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Kedarnath Siva Temple

Kedarnath Temple is the most important holy pilgrimage shrines of Shiva in the Himalayas. It is located in the Rudraprayag District of Uttarakhand, India. The temple is also the highest among the twelve traditional Jyotirlinga Shiva Temples (where Lord Shiva, is worshipped in the form of a Jyotirlingam. ‘Jyothi’ means ‘Radiance’ and Lingam, ‘the mark or sign’ of The Almighty).

It is also considered as the northernmost and the closest Jyotirlinga to Lord Shiva’s eternal dwelling of Mount Kailash. The 6000 year old sanctuary is placed at a height of 12000 feet on the Kedar Mount. Kedar is another name of Lord Shiva, meaning ‘powerful’.

The temple is located at the source of the river Mandakini in the quaint surroundings of lofty, snow-capped Rudra Himalaya Range. The shrine attracts thousands of Shiva devotees from all over the world. Due to perilous weather conditions, the temple is open to public only for six months in a year (from April to November). For the rest of the year, the deity will be mounted in Ukhimath, and is worshipped as Kedareshwar. The Shiva Lingam at this holy temple is in the uncommon pyramidal form.

The original temple structure is believed to be built by Pandavas. The present-day 8th century structure is believed to be built by Adi Shankaracharya – the renowned philosopher and theologian who consolidated the doctrine of Advaita Vedanta. The entrance of the temple features a giant statue of Nandi, the deific bull of Shiva as the temple guard.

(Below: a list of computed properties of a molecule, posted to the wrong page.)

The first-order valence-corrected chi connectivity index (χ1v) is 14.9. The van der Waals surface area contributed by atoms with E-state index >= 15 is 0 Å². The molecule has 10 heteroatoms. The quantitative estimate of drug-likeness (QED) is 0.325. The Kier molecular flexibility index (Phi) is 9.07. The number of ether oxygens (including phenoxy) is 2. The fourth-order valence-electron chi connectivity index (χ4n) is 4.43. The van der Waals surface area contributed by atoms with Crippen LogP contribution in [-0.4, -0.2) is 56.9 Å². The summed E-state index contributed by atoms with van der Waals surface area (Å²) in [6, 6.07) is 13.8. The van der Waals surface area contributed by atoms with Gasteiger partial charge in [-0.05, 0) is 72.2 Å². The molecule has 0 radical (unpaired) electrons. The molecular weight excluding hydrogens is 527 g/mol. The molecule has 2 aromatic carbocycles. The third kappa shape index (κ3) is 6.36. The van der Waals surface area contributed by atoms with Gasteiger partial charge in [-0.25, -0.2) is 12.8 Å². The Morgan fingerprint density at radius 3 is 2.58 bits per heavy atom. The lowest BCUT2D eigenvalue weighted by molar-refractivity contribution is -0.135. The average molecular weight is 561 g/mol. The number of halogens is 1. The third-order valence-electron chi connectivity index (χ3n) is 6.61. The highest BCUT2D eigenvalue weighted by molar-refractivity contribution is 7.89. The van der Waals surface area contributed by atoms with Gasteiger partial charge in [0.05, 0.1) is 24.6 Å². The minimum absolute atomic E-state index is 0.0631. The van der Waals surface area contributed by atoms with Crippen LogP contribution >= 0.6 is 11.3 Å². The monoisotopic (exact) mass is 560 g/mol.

The Legend behind the Kedarnath Siva Temple

There are different legends related to the origin of the Siva shrine here. The most prominent one is in connection with the Pandavas. The story also explains why the temple is one of the Panch Kedars.

Pandavas, after the epic battle of Kurukshetra, came to seek Shiva’s blessings as atonement for their sins. Lord Shiva eluded them continually as he was unwilling to bless them. In an attempt to evade their constant chasing, Shiva took the form of wild boar and dived into the earth at Kedarnath. He left behind a hump on the surface. The idol worshipped here is believed to be this conical projection. The Kedarnath temple, along with other shrines where the remaining parts of the body are adulated, is collectively known as Panch (five) Kedars. The arms at Tungnath, mouth at Rudranath, navel at Madmaheshwar and hair at Kalpeshwar.

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